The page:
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Paul Ryan is bluffing with no cards, and Donald Trump knows it

Paul Ryan is demonstrably brilliant at suckering credulous journalists into testifying to his own brilliance, but he's not much of a poker player.

That's the lesson of yesterday's back and forth in which Ryan said he's "not ready" to support Donald Trump's election because Trump hasn't yet proven his conservative bona fides to Ryan's satisfaction, and Trump fired back that he's "not ready to support Speaker Ryan's agenda," proving that two can play at this game.

Ryan is trying to execute a power play on Trump, but he has no leverage. He's bluffing — ineptly — with his cards turned backward so everyone can see he doesn't have a good hand. Like many anti-Trump moves by mainstream Republicans, Ryan's idea could have been effective if he'd rolled it out a couple of months ago, but it's too late now.

Paul Ryan needs conservatives to vote in November

The most fundamental problem for Ryan is that he and his colleagues in the House of Representatives need the conservative voters who gave them a majority in 2012 to show up and vote. Turnout falls for both sides during midterms, but it falls more for liberals, which gave the GOP a big edge in 2010 and 2014. But even in 2012, when turnout was high, the GOP held a majority thanks to a mix of incumbency advantages and favorable district boundaries.

Democrats will vote in 2016, and Ryan needs Republicans to vote also. Even if some of them end up voting for Hillary Clinton in the end, that's okay. He just can't have them stay home.

That means, realistically, at the end of the day the House GOP's electoral machinery is going to have to work together with the Republican National Committee and the Trump campaign on turnout and election logistics. For Ryan to refuse to cooperate would be just dooming his own majority.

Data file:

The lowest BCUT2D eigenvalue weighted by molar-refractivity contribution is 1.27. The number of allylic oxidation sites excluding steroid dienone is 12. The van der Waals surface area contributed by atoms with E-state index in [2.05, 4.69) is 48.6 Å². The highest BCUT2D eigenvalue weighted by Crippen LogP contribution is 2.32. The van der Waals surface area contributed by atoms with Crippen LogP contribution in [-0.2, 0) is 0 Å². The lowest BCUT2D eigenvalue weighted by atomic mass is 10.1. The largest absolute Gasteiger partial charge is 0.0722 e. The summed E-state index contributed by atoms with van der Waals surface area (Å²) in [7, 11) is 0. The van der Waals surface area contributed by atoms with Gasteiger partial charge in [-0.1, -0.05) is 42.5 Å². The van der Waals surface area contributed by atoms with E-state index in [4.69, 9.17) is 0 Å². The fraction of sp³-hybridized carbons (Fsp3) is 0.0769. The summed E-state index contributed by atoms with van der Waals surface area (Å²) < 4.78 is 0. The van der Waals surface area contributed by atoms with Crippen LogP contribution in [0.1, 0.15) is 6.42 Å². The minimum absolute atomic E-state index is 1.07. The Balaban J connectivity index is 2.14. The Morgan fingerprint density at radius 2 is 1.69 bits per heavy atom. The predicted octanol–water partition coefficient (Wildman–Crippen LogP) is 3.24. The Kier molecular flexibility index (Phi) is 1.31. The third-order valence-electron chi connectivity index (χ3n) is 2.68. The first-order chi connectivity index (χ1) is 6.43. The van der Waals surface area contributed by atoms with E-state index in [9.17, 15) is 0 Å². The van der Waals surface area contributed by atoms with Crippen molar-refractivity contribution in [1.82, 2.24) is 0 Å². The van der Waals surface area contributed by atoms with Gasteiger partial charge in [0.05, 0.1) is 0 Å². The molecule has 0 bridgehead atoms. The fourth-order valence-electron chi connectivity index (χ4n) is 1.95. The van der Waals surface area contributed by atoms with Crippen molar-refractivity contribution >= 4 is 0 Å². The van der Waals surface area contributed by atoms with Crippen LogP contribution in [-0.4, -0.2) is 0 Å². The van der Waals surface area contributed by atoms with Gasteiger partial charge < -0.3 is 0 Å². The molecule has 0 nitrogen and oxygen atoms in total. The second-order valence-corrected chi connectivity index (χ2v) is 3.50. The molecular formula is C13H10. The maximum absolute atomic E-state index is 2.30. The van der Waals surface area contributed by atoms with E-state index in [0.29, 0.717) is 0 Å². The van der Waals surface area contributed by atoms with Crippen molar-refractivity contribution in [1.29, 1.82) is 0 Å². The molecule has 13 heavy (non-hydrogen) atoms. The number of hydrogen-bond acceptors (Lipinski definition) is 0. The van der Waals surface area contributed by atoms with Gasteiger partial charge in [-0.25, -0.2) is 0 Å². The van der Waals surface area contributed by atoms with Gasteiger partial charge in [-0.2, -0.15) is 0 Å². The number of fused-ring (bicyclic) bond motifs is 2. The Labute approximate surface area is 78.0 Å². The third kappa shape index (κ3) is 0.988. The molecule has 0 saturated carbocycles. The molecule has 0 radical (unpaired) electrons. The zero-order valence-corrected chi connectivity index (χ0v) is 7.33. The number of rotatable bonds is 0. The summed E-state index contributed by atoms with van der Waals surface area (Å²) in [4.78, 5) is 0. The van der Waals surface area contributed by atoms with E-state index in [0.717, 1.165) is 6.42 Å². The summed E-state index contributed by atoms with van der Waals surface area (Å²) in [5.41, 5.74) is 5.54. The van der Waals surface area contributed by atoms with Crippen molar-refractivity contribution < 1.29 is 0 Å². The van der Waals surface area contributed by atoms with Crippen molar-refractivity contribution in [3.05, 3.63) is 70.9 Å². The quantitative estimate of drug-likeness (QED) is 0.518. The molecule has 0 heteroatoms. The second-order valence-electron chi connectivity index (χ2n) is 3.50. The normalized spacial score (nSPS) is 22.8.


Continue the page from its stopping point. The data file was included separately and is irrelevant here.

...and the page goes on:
Paul Ryan has more to lose

Another fundamental advantage Trump has in this standoff is that the stakes are much higher for Ryan than they are for Trump.

Trump might win in November, but he will probably lose regardless of what Ryan says or does. Ryan, by contrast, will probably hold on to his House majority. Fighting between Trump and Ryan hurts both men's causes, but Trump's cause is already underwater and Ryan's isn't. Objectively, House Republicans have a lot to lose from a GOP meltdown and Trump doesn't.

Beyond that, while Trump would surely like to win the election, the outcome for him if he doesn't win isn't so bad. Before this cycle, he was a celebrity entertainer. In that industry, achieving adulation from 35 to 40 percent of the population is a huge win even if it's not enough to win the election. Even losing in a landslide could leave Trump way better off than he was two years ago.

Ryan, by contrast, is a politician. Winning elections is his job. If he tanks in November, that's a disaster.

Paul Ryan has less job security

Last, but by no means least, there's the manner of timing. There's nobody left running against Trump for the nomination. From today until Election Day he is the de facto leader of the Republican Party.

Ryan, by contrast, is speaker right now — but he could in theory lose that gig at any moment if he loses the support of his caucus. This makes dividing the party into a Trump faction and a Ryan faction fundamentally riskier for Ryan than it is for Trump.

GOP leaders are locked in with Trump

In one of Watchmen's best scenes, the deranged vigilante Rorschach finds himself in prison surrounded by violent felons who think they have a golden opportunity to take vengeance on a man who has many enemies in the criminal community.

Rorschach swiftly proves them to be mistaken on this score: He's a deranged vigilante who relishes the opportunity to get into fights with criminals. "I'm not locked in here with you," he says "you're locked in here with me."

Throughout his rise to domination over the Republican Party, leaders in Washington have indulged the fantasy that somehow if Trump won the nomination he would become more reliant on them than he was on the campaign trail.

The exact reverse is the case. Precisely because Trump isn't a professional politician and has no particular personal, emotional, or intellectual investment in larger Republican Party projects, it's not so bad for him if the whole thing goes down in flames. The party's institutional leaders and rank-and-file apparatchiks, by contrast, have a great deal of personal, emotional, and intellectual investment in the larger project. The costs of defecting from Team Trump are very high, most of them won't do it, and Trump knows it.

How much do conservatives hate Trump?

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